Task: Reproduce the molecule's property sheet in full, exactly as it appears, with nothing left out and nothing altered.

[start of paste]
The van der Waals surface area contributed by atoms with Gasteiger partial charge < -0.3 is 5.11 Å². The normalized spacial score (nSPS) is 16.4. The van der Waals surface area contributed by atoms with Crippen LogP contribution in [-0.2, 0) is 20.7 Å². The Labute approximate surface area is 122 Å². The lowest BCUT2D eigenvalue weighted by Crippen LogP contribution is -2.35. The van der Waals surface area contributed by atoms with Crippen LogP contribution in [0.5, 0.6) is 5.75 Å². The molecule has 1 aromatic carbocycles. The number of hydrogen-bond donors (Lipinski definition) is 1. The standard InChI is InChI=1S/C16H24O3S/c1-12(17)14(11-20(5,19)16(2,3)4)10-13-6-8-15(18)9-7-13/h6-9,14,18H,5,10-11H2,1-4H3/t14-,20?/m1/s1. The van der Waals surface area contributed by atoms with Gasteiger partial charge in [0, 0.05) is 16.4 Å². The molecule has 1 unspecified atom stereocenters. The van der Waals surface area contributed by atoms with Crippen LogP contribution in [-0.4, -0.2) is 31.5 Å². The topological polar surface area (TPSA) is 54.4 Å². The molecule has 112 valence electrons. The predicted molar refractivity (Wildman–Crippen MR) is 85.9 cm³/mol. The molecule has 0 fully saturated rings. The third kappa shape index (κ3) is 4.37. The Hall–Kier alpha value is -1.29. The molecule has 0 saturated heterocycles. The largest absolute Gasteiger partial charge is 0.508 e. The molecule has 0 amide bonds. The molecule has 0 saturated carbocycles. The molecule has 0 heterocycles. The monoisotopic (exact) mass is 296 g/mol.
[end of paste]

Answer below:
The van der Waals surface area contributed by atoms with Gasteiger partial charge < -0.3 is 5.11 Å². The normalized spacial score (nSPS) is 16.4. The van der Waals surface area contributed by atoms with Crippen LogP contribution in [-0.2, 0) is 20.7 Å². The Labute approximate surface area is 122 Å². The lowest BCUT2D eigenvalue weighted by Crippen LogP contribution is -2.35. The van der Waals surface area contributed by atoms with Crippen LogP contribution in [0.5, 0.6) is 5.75 Å². The molecule has 1 aromatic carbocycles. The number of hydrogen-bond donors (Lipinski definition) is 1. The standard InChI is InChI=1S/C16H24O3S/c1-12(17)14(11-20(5,19)16(2,3)4)10-13-6-8-15(18)9-7-13/h6-9,14,18H,5,10-11H2,1-4H3/t14-,20?/m1/s1. The van der Waals surface area contributed by atoms with Gasteiger partial charge in [0, 0.05) is 16.4 Å². The molecule has 1 unspecified atom stereocenters. The van der Waals surface area contributed by atoms with Crippen LogP contribution in [-0.4, -0.2) is 31.5 Å². The topological polar surface area (TPSA) is 54.4 Å². The molecule has 112 valence electrons. The predicted molar refractivity (Wildman–Crippen MR) is 85.9 cm³/mol. The molecule has 0 fully saturated rings. The third kappa shape index (κ3) is 4.37. The Hall–Kier alpha value is -1.29. The molecule has 0 saturated heterocycles. The largest absolute Gasteiger partial charge is 0.508 e. The molecule has 0 amide bonds. The molecule has 0 saturated carbocycles. The molecule has 0 heterocycles. The monoisotopic (exact) mass is 296 g/mol.